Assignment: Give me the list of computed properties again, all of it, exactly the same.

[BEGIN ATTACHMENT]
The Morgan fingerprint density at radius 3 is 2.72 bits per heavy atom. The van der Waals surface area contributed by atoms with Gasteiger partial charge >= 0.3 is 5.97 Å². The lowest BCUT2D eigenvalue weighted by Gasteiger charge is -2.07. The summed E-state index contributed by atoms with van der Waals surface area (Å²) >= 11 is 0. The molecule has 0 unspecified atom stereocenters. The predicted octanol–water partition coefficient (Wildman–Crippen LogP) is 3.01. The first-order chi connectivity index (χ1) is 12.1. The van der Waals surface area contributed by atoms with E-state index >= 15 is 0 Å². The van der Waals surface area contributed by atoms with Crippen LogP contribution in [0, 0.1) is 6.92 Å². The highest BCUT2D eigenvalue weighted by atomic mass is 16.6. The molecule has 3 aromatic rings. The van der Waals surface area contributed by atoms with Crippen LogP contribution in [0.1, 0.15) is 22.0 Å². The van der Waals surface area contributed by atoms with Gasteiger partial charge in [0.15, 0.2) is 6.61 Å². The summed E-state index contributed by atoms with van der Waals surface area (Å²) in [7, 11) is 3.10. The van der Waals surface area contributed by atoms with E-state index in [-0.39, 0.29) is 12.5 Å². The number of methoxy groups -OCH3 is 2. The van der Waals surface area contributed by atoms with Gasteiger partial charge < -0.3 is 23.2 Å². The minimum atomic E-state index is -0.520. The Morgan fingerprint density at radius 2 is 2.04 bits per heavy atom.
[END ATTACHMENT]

The Morgan fingerprint density at radius 3 is 2.72 bits per heavy atom. The van der Waals surface area contributed by atoms with Gasteiger partial charge >= 0.3 is 5.97 Å². The lowest BCUT2D eigenvalue weighted by Gasteiger charge is -2.07. The summed E-state index contributed by atoms with van der Waals surface area (Å²) >= 11 is 0. The molecule has 0 unspecified atom stereocenters. The predicted octanol–water partition coefficient (Wildman–Crippen LogP) is 3.01. The first-order chi connectivity index (χ1) is 12.1. The van der Waals surface area contributed by atoms with E-state index >= 15 is 0 Å². The van der Waals surface area contributed by atoms with Crippen LogP contribution in [0, 0.1) is 6.92 Å². The highest BCUT2D eigenvalue weighted by atomic mass is 16.6. The molecule has 3 aromatic rings. The van der Waals surface area contributed by atoms with Crippen LogP contribution in [0.1, 0.15) is 22.0 Å². The van der Waals surface area contributed by atoms with Gasteiger partial charge in [0.15, 0.2) is 6.61 Å². The summed E-state index contributed by atoms with van der Waals surface area (Å²) in [7, 11) is 3.10. The van der Waals surface area contributed by atoms with E-state index in [-0.39, 0.29) is 12.5 Å². The number of methoxy groups -OCH3 is 2. The van der Waals surface area contributed by atoms with Gasteiger partial charge < -0.3 is 23.2 Å². The minimum atomic E-state index is -0.520. The Morgan fingerprint density at radius 2 is 2.04 bits per heavy atom.